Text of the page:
PCNL is reserved for larger and more complex kidney stone burdens and has almost completely replaced open stone surgery in this indication. Access to the collecting system is obtained either by interventional radiology prior to surgery or by the urologist intraoperatively with fluoroscopic guidance through a percutaneous tract directed through the flank.

This tract is then dilated and a sheath is placed to allow direct access to the collecting system with a nephroscope. The large caliber of this access sheath allows for powerful ultrasonic and hydraulic lithotripters and tools to grasp and remove large stone fragments. While still minimally invasive, this procedure does incur greater risks than ESWL and URS, including hemorrhage and renal pelvis perforation. Multiple tracts are placed for complex collecting system anatomy.

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Should a postoperative scan reveal residual stone burden, the same tract can be used for a second look PCNL. Use of open stone surgery, including anatrophic nephrolithotomy, is now only reserved for patients in whom PCNL has failed or rendered impossible because of patient anatomy.

Stones located in the kidney that are larger than 2 cm (cumulative stone burden) and staghorn calculi should be treated with PCNL. Lower pole kidney stones have low stone-free rates with ESWL and URS, regardless of size because fragments do not easily pass down the ureter. With URS, small stones can be moved from the lower kidney to the upper kidney, making URS the choice for small lower pole stones.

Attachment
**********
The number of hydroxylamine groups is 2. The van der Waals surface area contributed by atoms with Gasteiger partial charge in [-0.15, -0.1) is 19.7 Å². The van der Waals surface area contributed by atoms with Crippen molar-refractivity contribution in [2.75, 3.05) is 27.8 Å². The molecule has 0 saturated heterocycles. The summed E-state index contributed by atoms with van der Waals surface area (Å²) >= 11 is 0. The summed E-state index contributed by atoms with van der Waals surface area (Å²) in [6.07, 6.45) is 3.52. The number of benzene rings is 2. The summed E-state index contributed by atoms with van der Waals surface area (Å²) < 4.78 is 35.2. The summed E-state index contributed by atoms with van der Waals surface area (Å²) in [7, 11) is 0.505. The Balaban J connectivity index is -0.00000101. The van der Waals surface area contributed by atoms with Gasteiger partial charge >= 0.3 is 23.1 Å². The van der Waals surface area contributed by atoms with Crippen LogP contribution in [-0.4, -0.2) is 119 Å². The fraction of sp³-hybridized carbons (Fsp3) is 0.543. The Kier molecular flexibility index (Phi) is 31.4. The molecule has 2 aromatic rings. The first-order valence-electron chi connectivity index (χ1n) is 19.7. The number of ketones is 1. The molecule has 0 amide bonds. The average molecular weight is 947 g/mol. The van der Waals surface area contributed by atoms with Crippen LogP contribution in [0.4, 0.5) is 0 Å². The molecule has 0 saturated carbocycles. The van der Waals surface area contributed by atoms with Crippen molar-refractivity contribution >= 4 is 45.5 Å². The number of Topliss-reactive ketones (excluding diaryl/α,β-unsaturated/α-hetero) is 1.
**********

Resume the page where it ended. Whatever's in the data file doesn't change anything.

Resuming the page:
Stones smaller than 1cm not located in the lower pole can usually be treated effectively with ESWL. Stones 1-2 cm that are not in the lower pole, less than 1000 Hounsfield units (HFU) on computed tomography scans, and with a short skin to stone distance (less than 10 cm) also can be effectively treated with ESWL. Harder 1-2 cm stones (greater than 1000 HFU) can be treated with URS/laser lithotripsy.

Stones in the ureter are generally treated with URS. ESWL can be used for stones at the most upper portions of the ureter. PCNL for ureteral stones is reserved for very large stones at the ureteropelvic junction or proximal ureter. While ESWL is often the treatment modality preferred by patients as it is the least invasive, ureteral stone free rates are higher with ureteroscopic lithotripsy, especially as stone density and size increases. For this reason ureteroscopy is considered the gold standard for ureteral stones.

Dr. Conti is a urology resident and Dr. Chung is Assistant Professor of Urology, Director of Robotic and Minimally Invasive Urologic Surgery, Stanford University School of Medicine.

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